It’s been a boon for conservation. The bontebok — a brown and white antelope found only in southern Africa — once roamed in their millions and were shot to make way for farming. At the start of the twentieth century there were just seventeen left in the wild, but today there are more than a thousand in national parks and at least 7,000 on private land.

Fly from any airport in South Africa, and the duty-free store is adorned with zebra-hide rugs, buffalo belts and cushions made from springbok skin. Butchers sell meat from kudu, impala and wildebeest alongside pork and beef. All of it farmed.

On a game ranch, giraffe or antelope aren’t herded about like sheep. They are wild as they have always been, but regarding them as economic assets only began in the 1950s when two Fulbright scholars from the US, Raymond Dasmann and Archie Mossman, set out to prove that on a continent where no wild mammals had been domesticated, they could be raised for market.

Their experiment took place on a sprawling ranch in Rhodesia (now Zimbabwe) where antelope, zebra and buffalo were being steadily replaced by cattle, which require disproportionate grazing and water access compared to the native candidates the scientists had in mind. Over several years, logging the cost of every input and counting each species to ensure the core population didn’t drop when some were shot for meat, the venture soon turned a profit. The “stock” was already there, it multiplied itself, remained unaffected by diseases that felled domesticated livestock and didn’t need to be corralled at night.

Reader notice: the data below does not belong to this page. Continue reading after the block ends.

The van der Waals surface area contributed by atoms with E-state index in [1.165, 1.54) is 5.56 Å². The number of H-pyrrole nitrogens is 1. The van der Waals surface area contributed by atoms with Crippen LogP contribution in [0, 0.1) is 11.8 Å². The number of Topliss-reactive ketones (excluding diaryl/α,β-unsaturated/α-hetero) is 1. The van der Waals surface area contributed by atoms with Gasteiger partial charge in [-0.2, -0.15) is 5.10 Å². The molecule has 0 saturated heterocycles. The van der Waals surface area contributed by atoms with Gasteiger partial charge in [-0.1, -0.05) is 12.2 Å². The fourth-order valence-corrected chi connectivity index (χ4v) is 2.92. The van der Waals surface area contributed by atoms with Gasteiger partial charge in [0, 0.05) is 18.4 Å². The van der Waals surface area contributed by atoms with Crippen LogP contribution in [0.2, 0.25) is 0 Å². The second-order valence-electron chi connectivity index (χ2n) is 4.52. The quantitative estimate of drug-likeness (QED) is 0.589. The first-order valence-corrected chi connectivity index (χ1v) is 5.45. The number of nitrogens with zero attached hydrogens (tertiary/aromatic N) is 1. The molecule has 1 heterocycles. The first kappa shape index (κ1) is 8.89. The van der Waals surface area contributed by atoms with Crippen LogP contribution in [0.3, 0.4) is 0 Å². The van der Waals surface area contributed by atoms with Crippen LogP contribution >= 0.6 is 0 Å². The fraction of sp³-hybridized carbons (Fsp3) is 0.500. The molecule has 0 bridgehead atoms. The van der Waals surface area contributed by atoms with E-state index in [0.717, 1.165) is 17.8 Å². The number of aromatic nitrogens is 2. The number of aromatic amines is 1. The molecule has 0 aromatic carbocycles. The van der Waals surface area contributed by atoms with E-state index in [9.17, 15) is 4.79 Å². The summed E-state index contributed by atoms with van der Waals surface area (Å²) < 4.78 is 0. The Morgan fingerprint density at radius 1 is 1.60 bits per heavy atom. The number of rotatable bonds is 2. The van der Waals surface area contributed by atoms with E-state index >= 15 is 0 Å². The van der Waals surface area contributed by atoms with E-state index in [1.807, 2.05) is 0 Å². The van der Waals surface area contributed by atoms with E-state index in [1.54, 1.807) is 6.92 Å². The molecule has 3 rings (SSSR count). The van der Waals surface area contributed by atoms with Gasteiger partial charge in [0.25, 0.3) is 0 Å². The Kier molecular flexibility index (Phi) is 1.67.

The work of Dasmann and Mossman has developed into a science so complex it is taught at universities. Dr. Kuda Musengi lectures at the Southern African Wildlife College near Hoedspruit on the border of Kruger Park; he says wild spaces around the world need special care from both the state and private sectors.